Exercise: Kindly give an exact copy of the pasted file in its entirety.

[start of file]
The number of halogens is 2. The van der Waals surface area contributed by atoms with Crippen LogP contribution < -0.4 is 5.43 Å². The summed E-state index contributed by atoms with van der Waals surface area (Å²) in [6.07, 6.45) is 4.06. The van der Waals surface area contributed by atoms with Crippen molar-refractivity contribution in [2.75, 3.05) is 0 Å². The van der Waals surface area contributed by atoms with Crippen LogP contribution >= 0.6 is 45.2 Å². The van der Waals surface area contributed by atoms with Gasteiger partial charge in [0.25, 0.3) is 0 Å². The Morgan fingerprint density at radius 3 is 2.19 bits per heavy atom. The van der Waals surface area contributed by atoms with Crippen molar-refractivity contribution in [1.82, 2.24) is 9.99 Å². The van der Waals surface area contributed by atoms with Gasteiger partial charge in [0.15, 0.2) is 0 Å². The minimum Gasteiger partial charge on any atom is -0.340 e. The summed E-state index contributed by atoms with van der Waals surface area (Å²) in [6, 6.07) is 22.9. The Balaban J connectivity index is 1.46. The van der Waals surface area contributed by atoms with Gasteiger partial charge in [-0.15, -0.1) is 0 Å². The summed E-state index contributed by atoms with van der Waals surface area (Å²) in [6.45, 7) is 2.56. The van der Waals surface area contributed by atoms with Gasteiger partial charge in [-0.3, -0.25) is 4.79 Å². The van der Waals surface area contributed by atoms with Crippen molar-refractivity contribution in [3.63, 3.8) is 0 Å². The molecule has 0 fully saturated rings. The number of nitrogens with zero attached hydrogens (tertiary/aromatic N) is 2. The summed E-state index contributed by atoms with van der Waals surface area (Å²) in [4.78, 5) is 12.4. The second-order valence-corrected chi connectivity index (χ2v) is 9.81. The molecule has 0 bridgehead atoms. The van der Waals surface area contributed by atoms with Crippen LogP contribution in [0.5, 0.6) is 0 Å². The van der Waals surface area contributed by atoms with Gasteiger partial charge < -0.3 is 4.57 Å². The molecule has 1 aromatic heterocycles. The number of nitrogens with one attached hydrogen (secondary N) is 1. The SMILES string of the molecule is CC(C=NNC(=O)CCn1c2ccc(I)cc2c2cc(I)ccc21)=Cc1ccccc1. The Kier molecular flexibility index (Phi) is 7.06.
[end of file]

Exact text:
The number of halogens is 2. The van der Waals surface area contributed by atoms with Crippen LogP contribution < -0.4 is 5.43 Å². The summed E-state index contributed by atoms with van der Waals surface area (Å²) in [6.07, 6.45) is 4.06. The van der Waals surface area contributed by atoms with Crippen molar-refractivity contribution in [2.75, 3.05) is 0 Å². The van der Waals surface area contributed by atoms with Crippen LogP contribution >= 0.6 is 45.2 Å². The van der Waals surface area contributed by atoms with Gasteiger partial charge in [0.25, 0.3) is 0 Å². The Morgan fingerprint density at radius 3 is 2.19 bits per heavy atom. The van der Waals surface area contributed by atoms with Crippen molar-refractivity contribution in [1.82, 2.24) is 9.99 Å². The van der Waals surface area contributed by atoms with Gasteiger partial charge in [0.15, 0.2) is 0 Å². The minimum Gasteiger partial charge on any atom is -0.340 e. The summed E-state index contributed by atoms with van der Waals surface area (Å²) in [6, 6.07) is 22.9. The Balaban J connectivity index is 1.46. The van der Waals surface area contributed by atoms with Gasteiger partial charge in [-0.15, -0.1) is 0 Å². The summed E-state index contributed by atoms with van der Waals surface area (Å²) in [6.45, 7) is 2.56. The van der Waals surface area contributed by atoms with Gasteiger partial charge in [-0.3, -0.25) is 4.79 Å². The van der Waals surface area contributed by atoms with Crippen molar-refractivity contribution in [3.63, 3.8) is 0 Å². The molecule has 0 fully saturated rings. The number of nitrogens with zero attached hydrogens (tertiary/aromatic N) is 2. The summed E-state index contributed by atoms with van der Waals surface area (Å²) in [4.78, 5) is 12.4. The second-order valence-corrected chi connectivity index (χ2v) is 9.81. The molecule has 0 bridgehead atoms. The van der Waals surface area contributed by atoms with Crippen LogP contribution in [0.5, 0.6) is 0 Å². The van der Waals surface area contributed by atoms with Gasteiger partial charge < -0.3 is 4.57 Å². The molecule has 1 aromatic heterocycles. The number of nitrogens with one attached hydrogen (secondary N) is 1. The SMILES string of the molecule is CC(C=NNC(=O)CCn1c2ccc(I)cc2c2cc(I)ccc21)=Cc1ccccc1. The Kier molecular flexibility index (Phi) is 7.06.